Wachusett Mountain furnishes snowy escape from pandemic drudgery


Kyla Ormsbee

Snow is being readily made as the busy season starts at Wachusett Mountain

Emma Finnerty, Staff Reporter

The coronavirus pandemic has impacted all manners of life –  social gatherings, work, school, and home. The same can be said for children and adults who enjoy skiing and snowboarding at Wachusett Mountain.

“Due to the global pandemic, I chose not to purchase a season pass this year to Wachusett Mountain,” said Applied Arts teacher Greg Chandonnet. “I miss the social aspect of having a season ski pass, seeing students at the mountain, and getting out with colleagues.”

Due to the social distancing requirements made by the government, the administration had to put protective measures in place to keep the skiers and riders safe, such as social distancing in lift lines, required face coverings on and off the lift, and more. 

My husband said that overall skiing is just as fun as it has been,” said chorus teacher Megan Will. “He has a season pass, so with the limit on how many people are allowed during one session, he thinks he actually has more space to ski.”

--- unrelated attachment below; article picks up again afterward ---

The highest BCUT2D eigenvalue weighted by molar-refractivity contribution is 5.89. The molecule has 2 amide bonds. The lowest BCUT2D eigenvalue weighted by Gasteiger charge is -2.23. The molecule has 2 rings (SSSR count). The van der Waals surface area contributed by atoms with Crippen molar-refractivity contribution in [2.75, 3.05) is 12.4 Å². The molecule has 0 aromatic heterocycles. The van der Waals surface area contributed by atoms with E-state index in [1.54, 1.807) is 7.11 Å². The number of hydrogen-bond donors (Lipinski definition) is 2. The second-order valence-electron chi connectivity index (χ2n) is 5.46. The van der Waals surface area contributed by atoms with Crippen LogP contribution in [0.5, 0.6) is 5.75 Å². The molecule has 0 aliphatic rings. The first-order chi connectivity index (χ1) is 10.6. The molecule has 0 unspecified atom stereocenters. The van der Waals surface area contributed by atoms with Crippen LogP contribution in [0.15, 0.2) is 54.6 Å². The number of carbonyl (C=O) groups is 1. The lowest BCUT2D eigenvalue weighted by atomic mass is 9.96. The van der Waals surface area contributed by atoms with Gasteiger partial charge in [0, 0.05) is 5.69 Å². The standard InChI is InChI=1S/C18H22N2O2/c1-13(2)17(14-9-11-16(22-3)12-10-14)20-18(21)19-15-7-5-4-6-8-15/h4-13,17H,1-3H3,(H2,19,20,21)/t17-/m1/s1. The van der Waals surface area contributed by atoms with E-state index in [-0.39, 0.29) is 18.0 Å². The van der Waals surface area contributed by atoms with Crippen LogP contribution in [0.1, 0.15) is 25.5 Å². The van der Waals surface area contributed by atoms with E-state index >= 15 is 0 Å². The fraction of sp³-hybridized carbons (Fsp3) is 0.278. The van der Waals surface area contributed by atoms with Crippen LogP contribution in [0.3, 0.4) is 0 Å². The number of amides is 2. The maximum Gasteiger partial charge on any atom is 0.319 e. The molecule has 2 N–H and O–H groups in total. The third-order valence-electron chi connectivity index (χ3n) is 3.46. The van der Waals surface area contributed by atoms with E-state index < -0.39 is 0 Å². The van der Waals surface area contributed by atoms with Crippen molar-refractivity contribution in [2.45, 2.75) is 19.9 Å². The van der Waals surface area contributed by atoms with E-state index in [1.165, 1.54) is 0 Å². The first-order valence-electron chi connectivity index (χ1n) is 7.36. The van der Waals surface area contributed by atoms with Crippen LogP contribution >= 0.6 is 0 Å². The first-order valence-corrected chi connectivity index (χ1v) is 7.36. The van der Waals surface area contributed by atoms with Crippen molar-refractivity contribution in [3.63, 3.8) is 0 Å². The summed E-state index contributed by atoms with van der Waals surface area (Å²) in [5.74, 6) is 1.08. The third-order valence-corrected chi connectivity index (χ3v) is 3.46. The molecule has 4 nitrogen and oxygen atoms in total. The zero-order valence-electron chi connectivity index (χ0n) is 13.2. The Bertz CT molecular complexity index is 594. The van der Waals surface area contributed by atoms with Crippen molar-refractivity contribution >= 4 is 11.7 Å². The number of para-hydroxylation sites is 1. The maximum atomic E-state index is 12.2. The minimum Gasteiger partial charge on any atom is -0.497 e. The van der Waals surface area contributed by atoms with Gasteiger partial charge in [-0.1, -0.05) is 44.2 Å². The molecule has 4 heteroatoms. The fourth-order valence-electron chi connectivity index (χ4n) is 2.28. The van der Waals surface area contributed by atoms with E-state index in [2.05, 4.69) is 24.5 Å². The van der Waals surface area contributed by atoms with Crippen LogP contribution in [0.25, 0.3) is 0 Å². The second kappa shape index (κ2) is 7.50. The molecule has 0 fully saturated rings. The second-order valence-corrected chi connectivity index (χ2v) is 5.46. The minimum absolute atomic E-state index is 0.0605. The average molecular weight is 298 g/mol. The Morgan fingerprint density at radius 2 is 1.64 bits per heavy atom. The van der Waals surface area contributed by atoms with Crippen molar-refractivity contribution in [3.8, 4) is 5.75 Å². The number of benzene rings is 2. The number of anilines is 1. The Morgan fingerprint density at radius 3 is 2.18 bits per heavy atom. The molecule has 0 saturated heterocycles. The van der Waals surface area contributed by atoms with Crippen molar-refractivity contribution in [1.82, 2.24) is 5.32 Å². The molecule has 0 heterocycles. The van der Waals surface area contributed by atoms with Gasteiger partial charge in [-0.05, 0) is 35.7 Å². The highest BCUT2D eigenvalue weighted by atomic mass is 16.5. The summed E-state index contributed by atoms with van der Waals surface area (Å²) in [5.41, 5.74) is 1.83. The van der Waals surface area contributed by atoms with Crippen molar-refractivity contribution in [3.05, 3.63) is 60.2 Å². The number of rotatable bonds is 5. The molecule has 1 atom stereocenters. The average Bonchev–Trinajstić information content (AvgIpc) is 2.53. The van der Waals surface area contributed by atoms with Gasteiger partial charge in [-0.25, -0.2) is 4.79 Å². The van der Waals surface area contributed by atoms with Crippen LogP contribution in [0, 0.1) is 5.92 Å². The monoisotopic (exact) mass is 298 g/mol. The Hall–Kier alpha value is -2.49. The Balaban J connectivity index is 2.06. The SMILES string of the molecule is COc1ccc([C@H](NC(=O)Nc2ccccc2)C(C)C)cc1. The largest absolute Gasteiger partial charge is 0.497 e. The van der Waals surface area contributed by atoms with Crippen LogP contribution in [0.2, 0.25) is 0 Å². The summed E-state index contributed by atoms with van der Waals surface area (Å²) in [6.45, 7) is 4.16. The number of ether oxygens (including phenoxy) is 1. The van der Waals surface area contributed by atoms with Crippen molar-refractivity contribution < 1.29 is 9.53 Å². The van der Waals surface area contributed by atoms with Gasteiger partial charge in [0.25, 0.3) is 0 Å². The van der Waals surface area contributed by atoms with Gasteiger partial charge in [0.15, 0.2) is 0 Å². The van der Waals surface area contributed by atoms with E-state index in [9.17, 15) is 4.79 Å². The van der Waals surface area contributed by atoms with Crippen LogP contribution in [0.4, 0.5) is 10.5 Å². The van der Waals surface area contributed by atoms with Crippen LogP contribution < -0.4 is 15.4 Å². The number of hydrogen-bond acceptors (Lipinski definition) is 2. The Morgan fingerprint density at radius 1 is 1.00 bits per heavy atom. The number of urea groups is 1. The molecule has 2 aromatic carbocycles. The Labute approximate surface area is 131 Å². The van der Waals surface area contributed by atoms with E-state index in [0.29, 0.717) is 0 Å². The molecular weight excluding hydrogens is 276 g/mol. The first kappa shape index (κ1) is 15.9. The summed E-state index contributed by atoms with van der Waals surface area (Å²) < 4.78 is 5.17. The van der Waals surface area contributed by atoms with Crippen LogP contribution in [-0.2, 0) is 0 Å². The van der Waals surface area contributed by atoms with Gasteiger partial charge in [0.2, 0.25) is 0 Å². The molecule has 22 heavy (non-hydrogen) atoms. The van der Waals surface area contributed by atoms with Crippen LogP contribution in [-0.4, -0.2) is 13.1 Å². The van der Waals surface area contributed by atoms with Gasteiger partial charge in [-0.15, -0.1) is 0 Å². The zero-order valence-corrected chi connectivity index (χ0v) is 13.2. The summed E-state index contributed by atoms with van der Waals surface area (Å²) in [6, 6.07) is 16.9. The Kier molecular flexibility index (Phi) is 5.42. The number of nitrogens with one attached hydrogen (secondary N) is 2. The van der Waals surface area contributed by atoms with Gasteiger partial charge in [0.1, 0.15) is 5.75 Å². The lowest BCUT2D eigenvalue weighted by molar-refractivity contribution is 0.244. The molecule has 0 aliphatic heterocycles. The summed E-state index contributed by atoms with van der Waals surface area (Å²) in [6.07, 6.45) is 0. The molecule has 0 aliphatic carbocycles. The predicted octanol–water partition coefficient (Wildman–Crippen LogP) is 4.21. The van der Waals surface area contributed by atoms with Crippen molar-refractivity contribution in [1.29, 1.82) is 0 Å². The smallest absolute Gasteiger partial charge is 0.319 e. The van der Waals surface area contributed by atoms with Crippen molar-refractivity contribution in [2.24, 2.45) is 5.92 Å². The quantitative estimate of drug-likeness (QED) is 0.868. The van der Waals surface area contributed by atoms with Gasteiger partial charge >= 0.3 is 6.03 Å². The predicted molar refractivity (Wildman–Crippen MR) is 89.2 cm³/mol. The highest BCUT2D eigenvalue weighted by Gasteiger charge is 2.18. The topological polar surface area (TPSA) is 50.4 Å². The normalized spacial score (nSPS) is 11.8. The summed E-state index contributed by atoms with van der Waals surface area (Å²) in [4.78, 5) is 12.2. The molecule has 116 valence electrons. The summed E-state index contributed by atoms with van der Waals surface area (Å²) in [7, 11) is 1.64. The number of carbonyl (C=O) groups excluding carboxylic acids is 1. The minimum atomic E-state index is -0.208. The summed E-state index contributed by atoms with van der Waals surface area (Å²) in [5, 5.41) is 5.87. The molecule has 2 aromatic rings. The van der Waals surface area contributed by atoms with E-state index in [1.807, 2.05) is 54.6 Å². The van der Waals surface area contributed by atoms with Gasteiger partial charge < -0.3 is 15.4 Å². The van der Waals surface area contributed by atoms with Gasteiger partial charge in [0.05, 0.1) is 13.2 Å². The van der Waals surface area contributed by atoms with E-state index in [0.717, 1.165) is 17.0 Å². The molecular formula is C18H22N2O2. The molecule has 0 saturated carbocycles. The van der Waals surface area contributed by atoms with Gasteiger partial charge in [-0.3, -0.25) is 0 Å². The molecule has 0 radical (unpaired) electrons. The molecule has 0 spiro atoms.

In order to prevent the spread of the virus, Wachusett Mountain reduced the sales of season passes by fifty percent, allowing for shorter lift lines, and for some, a more enjoyable ski trip.

“When I visited the mountain for a ski lesson, I felt completely safe,” said Will. “I have been very careful during this pandemic, but with everyone wearing a mask and being outside I felt comfortable and was able to enjoy my time there.” 

History teacher Victoria Anderson-Colonna said she and her family also feel safe at the mountain.  

“Besides being masked up and socially distant in the lift line, riding the lift with only those you rode up with are small but very effective changes that were made at the mountain to help prevent the spread of the virus,” said Anderson-Colonna. 

Although the Mountain’s cafeteria remains closed, skiers and snowboarders can still enjoy a meal in the restaurant, the Black Diamond with spaced out tables and barriers to protect the staff.

The pandemic has inspired adventurous hikers to find a calming escape from the hustle and bustle of life. 

“I hike up the mountain before it opens in the morning 5 a.m. – 8 a.m. and ski the trails,” said Chandonnet. “It is a great way to get some exercise and be out in nature.  There is something magical about skiing an empty mountain as the sun rises.”